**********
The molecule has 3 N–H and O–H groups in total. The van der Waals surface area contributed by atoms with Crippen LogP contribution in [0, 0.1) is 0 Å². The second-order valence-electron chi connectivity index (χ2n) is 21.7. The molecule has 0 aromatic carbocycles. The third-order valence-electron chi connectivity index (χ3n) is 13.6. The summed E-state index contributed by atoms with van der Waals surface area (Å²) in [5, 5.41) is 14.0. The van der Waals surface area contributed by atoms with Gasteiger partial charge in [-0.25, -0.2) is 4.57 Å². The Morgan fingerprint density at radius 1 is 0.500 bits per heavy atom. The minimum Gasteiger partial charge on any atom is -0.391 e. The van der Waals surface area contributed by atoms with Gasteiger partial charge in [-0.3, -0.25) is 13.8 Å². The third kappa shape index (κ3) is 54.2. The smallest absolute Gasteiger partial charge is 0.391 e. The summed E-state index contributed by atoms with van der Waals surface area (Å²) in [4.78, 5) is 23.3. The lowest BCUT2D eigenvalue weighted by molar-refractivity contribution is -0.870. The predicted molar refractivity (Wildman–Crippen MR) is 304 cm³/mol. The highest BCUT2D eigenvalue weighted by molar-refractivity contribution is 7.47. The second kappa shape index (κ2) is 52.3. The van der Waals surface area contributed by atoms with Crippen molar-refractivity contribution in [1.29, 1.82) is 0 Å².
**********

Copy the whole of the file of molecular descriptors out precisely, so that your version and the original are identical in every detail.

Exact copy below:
The molecule has 3 N–H and O–H groups in total. The van der Waals surface area contributed by atoms with Crippen LogP contribution in [0, 0.1) is 0 Å². The second-order valence-electron chi connectivity index (χ2n) is 21.7. The molecule has 0 aromatic carbocycles. The third-order valence-electron chi connectivity index (χ3n) is 13.6. The summed E-state index contributed by atoms with van der Waals surface area (Å²) in [5, 5.41) is 14.0. The van der Waals surface area contributed by atoms with Gasteiger partial charge in [-0.25, -0.2) is 4.57 Å². The Morgan fingerprint density at radius 1 is 0.500 bits per heavy atom. The minimum Gasteiger partial charge on any atom is -0.391 e. The van der Waals surface area contributed by atoms with Gasteiger partial charge in [-0.3, -0.25) is 13.8 Å². The third kappa shape index (κ3) is 54.2. The smallest absolute Gasteiger partial charge is 0.391 e. The summed E-state index contributed by atoms with van der Waals surface area (Å²) in [4.78, 5) is 23.3. The lowest BCUT2D eigenvalue weighted by molar-refractivity contribution is -0.870. The predicted molar refractivity (Wildman–Crippen MR) is 304 cm³/mol. The highest BCUT2D eigenvalue weighted by molar-refractivity contribution is 7.47. The second kappa shape index (κ2) is 52.3. The van der Waals surface area contributed by atoms with Crippen molar-refractivity contribution in [1.29, 1.82) is 0 Å².